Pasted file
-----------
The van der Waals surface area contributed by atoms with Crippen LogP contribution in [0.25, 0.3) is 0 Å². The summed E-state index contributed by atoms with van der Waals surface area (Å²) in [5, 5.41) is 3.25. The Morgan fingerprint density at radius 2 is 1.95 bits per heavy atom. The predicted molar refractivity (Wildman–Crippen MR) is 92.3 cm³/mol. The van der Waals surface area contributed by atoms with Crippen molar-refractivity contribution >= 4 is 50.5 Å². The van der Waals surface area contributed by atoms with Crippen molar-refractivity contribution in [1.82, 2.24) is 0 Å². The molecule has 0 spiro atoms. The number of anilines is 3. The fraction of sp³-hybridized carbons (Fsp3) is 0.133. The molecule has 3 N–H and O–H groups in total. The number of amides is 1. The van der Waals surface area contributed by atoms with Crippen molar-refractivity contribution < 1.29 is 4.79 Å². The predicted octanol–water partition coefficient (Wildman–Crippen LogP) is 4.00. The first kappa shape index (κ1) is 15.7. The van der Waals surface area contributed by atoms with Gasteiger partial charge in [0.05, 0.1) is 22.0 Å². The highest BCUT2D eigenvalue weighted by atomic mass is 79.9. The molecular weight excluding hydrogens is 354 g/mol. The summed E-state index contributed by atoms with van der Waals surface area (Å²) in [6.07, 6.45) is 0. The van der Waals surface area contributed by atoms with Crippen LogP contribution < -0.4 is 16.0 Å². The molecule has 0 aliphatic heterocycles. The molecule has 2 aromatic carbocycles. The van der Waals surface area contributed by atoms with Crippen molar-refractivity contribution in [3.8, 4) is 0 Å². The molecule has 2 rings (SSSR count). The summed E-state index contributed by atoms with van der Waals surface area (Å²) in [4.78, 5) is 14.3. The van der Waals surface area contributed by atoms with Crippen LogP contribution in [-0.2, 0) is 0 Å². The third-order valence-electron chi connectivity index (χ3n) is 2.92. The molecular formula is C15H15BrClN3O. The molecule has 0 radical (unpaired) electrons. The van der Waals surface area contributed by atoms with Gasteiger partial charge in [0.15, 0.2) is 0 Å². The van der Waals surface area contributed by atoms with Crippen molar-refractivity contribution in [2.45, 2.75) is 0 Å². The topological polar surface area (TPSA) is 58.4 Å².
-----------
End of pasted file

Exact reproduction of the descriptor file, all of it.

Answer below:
The van der Waals surface area contributed by atoms with Crippen LogP contribution in [0.25, 0.3) is 0 Å². The summed E-state index contributed by atoms with van der Waals surface area (Å²) in [5, 5.41) is 3.25. The Morgan fingerprint density at radius 2 is 1.95 bits per heavy atom. The predicted molar refractivity (Wildman–Crippen MR) is 92.3 cm³/mol. The van der Waals surface area contributed by atoms with Crippen molar-refractivity contribution >= 4 is 50.5 Å². The van der Waals surface area contributed by atoms with Crippen molar-refractivity contribution in [1.82, 2.24) is 0 Å². The molecule has 0 spiro atoms. The number of anilines is 3. The fraction of sp³-hybridized carbons (Fsp3) is 0.133. The molecule has 3 N–H and O–H groups in total. The number of amides is 1. The van der Waals surface area contributed by atoms with Crippen molar-refractivity contribution < 1.29 is 4.79 Å². The predicted octanol–water partition coefficient (Wildman–Crippen LogP) is 4.00. The first kappa shape index (κ1) is 15.7. The van der Waals surface area contributed by atoms with Gasteiger partial charge in [0.05, 0.1) is 22.0 Å². The highest BCUT2D eigenvalue weighted by atomic mass is 79.9. The molecular weight excluding hydrogens is 354 g/mol. The summed E-state index contributed by atoms with van der Waals surface area (Å²) in [6.07, 6.45) is 0. The van der Waals surface area contributed by atoms with Crippen LogP contribution < -0.4 is 16.0 Å². The molecule has 0 aliphatic heterocycles. The molecule has 2 aromatic carbocycles. The van der Waals surface area contributed by atoms with Crippen molar-refractivity contribution in [3.8, 4) is 0 Å². The molecule has 2 rings (SSSR count). The summed E-state index contributed by atoms with van der Waals surface area (Å²) in [4.78, 5) is 14.3. The van der Waals surface area contributed by atoms with Crippen LogP contribution in [-0.2, 0) is 0 Å². The third-order valence-electron chi connectivity index (χ3n) is 2.92. The molecular formula is C15H15BrClN3O. The molecule has 0 radical (unpaired) electrons. The van der Waals surface area contributed by atoms with Gasteiger partial charge in [0.15, 0.2) is 0 Å². The van der Waals surface area contributed by atoms with Crippen molar-refractivity contribution in [2.45, 2.75) is 0 Å². The topological polar surface area (TPSA) is 58.4 Å².